Diane’s point is well-taken: If the evidence is tainted, it’s tainted for purposes of conviction, as well as for sentencing, and it’s just as tainted if the defendant gets a long prison sentence as it is if he gets a lethal injection. If the conviction is “clean,” by contrast, it’s clean irrespective of the nature of the sentence he receives.
Yet I think Emily is onto something anyway when she says that she doesn’t “want this country to be a place where people are sentenced to die based on a prosecution that is tainted by torture testimony.” Death, after all, is different in many ways, some legal, some prudential. I’m willing, for example, to see a conviction sustained on a weaker factual record than the record on which I’m willing to see a capital sentence carried out — notwithstanding the fact that as a purely legal matter, the evidentiary threshold is the same: proof beyond a reasonable doubt.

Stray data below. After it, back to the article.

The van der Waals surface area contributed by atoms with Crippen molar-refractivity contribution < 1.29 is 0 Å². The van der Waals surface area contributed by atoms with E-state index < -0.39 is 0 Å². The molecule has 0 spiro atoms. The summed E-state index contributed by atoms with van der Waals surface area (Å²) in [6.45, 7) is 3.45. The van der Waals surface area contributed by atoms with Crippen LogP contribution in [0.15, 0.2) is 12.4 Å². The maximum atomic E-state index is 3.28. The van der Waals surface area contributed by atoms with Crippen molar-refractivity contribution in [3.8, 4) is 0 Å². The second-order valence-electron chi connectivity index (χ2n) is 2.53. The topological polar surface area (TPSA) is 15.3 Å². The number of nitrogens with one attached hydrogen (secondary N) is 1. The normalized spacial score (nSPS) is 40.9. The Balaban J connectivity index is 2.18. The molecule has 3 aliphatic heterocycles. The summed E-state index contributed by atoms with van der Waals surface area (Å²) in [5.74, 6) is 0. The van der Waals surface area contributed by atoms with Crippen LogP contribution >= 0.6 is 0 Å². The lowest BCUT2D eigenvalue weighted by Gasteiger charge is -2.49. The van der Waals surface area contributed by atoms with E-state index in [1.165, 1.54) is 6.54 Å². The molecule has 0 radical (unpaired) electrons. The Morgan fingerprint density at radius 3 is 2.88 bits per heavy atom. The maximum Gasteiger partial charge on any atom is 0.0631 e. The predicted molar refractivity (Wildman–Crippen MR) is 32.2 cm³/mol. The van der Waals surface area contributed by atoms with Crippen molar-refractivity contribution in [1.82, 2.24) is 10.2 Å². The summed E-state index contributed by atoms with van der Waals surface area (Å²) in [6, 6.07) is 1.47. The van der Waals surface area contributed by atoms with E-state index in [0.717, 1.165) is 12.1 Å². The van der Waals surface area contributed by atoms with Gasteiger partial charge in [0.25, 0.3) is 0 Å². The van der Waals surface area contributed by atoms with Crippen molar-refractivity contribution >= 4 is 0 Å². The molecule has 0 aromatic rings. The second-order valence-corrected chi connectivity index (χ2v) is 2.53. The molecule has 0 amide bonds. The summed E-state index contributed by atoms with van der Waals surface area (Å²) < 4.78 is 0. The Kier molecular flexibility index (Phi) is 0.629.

That’s why I’ve been cheered at times when governors (and President Clinton once) commuted death sentences to life in prison based on residual doubts about the integrity of a trial record but did not act against the conviction itself. Something similar may be at work here. The stakes in the MCA’s softening of the traditional rules of evidence are particularly high in light of the availability of capital punishment in this case. Put another way, I think many people would not argue against conviction of someone who had been waterboarded upon capture if the government can prove his culpability without the use of tainted evidence. Many more, I suspect, would argue in principle against his execution , even if the evidence is clean.